Whatever happened to the girl in the Tidewater Community College commercial?
Chances are you’ve seen the TV spot that first aired in 2016 featuring Elissa Sanford, whose 4.5 high school GPA and AP credits would have stacked up for admission to just about any college.
But the Hickory High graduate chose TCC, where she graduated with an Associate of Science in Science and no student debt. She transferred to Old Dominion for a bachelor’s in biology.
As the 30-second ad trails off, Sanford talks about her next step — medical school.
Four years later, Sanford’s no MD. She’s a JD, instead, earning a Juris Doctor degree from the William and Mary Law School in May. Today the 26-year-old is a junior associate at Oblon, McClelland, Maier & Neustadt, headquartered in Alexandria. The firm, located across the street from the U.S. Patent and Trademark Office, is among the largest in the nation that focuses exclusively on intellectual property.
Sanford couldn’t be happier about the journey that started “from here.”
As a high school senior, her friends prodded her to go away to college, but when she did the math, it didn’t add up. Instead, Sanford finished all of her general education requirements at TCC, so she could begin ODU as a junior. As a recipient of the Outstanding High School Graduate Scholarship, she attended tuition-free.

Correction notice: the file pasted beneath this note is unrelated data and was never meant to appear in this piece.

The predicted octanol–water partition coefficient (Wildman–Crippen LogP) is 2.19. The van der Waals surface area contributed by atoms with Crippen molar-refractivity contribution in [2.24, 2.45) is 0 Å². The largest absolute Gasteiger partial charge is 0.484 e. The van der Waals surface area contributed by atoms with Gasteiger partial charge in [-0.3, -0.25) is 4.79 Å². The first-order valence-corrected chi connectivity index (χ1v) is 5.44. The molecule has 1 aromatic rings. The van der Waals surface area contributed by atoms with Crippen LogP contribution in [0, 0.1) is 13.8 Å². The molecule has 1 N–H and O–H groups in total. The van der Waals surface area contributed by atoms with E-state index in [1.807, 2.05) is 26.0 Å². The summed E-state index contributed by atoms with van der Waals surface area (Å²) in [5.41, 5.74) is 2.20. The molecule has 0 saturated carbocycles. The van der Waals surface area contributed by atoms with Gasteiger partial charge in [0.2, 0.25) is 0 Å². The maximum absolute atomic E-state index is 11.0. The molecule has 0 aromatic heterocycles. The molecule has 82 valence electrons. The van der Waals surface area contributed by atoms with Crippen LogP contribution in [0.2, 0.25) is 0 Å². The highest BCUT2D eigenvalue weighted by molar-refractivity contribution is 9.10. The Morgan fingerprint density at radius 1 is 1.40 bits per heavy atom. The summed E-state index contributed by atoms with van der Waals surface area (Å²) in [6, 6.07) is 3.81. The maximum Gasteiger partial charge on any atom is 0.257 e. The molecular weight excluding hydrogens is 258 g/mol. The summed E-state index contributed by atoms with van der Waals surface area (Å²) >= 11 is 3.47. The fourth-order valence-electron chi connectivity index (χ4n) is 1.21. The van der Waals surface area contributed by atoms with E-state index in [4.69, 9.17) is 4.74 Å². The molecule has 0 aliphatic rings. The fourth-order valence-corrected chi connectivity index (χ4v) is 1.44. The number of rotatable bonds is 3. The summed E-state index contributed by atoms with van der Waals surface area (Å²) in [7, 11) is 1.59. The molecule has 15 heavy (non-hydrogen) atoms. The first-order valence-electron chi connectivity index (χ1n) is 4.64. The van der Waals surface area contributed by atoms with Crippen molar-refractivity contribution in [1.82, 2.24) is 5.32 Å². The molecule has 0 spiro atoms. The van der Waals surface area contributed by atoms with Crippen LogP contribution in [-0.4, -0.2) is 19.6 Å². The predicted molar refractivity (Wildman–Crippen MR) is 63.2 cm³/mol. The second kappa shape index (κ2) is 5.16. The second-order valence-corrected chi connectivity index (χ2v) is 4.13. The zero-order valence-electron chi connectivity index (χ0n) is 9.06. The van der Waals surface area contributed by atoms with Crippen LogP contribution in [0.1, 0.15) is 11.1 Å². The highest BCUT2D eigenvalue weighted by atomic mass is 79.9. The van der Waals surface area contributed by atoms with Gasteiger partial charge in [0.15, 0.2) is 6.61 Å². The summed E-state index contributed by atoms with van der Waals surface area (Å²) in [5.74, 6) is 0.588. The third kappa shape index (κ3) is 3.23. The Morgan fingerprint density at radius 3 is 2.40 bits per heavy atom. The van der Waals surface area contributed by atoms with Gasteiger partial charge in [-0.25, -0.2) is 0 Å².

“Ultimately, I had to make the decision for myself, which is something you have to learn how to do,” she says. “I realized there was no point in going away because I really didn’t know what I wanted to do. And I didn’t see the point in wasting all that money while I tried to figure it out.”
As a student ambassador for the Chesapeake Campus, Sanford enjoyed the service aspect. She was a mentor to high school seniors, who she sometimes saw herself in. “Just being able to sit down with someone who was frustrated and helping them out was really rewarding,” she says.
More than the small class size at TCC appealed to her. She felt that the professors invested in her, particularly her human anatomy and physiology professor, who helped her find a direction. For a while, that appeared to be medicine.
“I had always done well in the sciences, so the medical school route was recommended,” she says, and it almost happened.
But shortly after graduating from ODU, she was less than enthusiastic about actually working in a medical setting.
But how things work — now that intrigued Sanford, who decided law school offered a better fit. She compares the problem-solving elements of patent law to piecing together a puzzle. The science to the process fascinates that part of her that once wanted to be a brain surgeon.
“You have to be able to sit down and look at an invention and figure out how it works,” she said.
Sanford interned for her current firm the summer prior to her final year in law school. By summer’s end, she had an offer — a commitment the firm kept despite the COVID-19 pandemic.
Working remotely is a challenge at times, but Sanford applies those same study skills she learned at TCC to practicing patent law.
“The habits you develop early carry on, and I learned a lot of my study skills and time management skills at TCC,” she says. “I love my job and I am grateful to have found such a stimulating and rewarding career. It all started at TCC.”